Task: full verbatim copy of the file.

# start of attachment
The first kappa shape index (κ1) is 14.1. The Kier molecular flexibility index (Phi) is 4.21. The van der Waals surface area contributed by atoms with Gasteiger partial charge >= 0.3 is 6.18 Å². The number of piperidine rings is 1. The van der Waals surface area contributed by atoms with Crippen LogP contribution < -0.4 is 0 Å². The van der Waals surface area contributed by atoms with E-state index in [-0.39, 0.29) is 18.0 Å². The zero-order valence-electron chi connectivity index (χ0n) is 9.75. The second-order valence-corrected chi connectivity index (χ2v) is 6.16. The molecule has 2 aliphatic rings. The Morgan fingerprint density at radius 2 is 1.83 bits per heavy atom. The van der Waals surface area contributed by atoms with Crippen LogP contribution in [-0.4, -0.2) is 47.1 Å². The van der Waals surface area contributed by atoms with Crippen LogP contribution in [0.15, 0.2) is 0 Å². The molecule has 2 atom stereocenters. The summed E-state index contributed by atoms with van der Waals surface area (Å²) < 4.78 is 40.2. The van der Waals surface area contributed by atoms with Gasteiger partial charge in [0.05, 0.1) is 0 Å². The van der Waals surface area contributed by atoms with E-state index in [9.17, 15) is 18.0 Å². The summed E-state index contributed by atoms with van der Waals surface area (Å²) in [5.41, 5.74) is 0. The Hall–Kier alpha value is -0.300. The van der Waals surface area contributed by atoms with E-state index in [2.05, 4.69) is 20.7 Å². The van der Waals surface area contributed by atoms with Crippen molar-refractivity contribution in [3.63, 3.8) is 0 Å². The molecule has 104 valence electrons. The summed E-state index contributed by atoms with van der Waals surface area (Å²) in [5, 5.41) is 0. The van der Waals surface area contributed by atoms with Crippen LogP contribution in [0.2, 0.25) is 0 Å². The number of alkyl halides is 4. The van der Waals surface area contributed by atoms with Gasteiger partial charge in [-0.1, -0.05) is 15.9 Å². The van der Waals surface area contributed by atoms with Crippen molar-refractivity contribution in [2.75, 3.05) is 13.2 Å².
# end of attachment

The first kappa shape index (κ1) is 14.1. The Kier molecular flexibility index (Phi) is 4.21. The van der Waals surface area contributed by atoms with Gasteiger partial charge >= 0.3 is 6.18 Å². The number of piperidine rings is 1. The van der Waals surface area contributed by atoms with Crippen LogP contribution < -0.4 is 0 Å². The van der Waals surface area contributed by atoms with E-state index in [-0.39, 0.29) is 18.0 Å². The zero-order valence-electron chi connectivity index (χ0n) is 9.75. The second-order valence-corrected chi connectivity index (χ2v) is 6.16. The molecule has 2 aliphatic rings. The Morgan fingerprint density at radius 2 is 1.83 bits per heavy atom. The van der Waals surface area contributed by atoms with Crippen LogP contribution in [-0.4, -0.2) is 47.1 Å². The van der Waals surface area contributed by atoms with Crippen LogP contribution in [0.15, 0.2) is 0 Å². The molecule has 2 atom stereocenters. The summed E-state index contributed by atoms with van der Waals surface area (Å²) < 4.78 is 40.2. The van der Waals surface area contributed by atoms with Gasteiger partial charge in [0.05, 0.1) is 0 Å². The van der Waals surface area contributed by atoms with E-state index in [9.17, 15) is 18.0 Å². The summed E-state index contributed by atoms with van der Waals surface area (Å²) in [5.41, 5.74) is 0. The Hall–Kier alpha value is -0.300. The van der Waals surface area contributed by atoms with E-state index in [2.05, 4.69) is 20.7 Å². The van der Waals surface area contributed by atoms with Crippen molar-refractivity contribution in [3.63, 3.8) is 0 Å². The molecule has 104 valence electrons. The summed E-state index contributed by atoms with van der Waals surface area (Å²) in [5, 5.41) is 0. The van der Waals surface area contributed by atoms with Crippen LogP contribution in [0.2, 0.25) is 0 Å². The number of alkyl halides is 4. The van der Waals surface area contributed by atoms with Gasteiger partial charge in [-0.1, -0.05) is 15.9 Å². The van der Waals surface area contributed by atoms with Crippen molar-refractivity contribution in [2.75, 3.05) is 13.2 Å².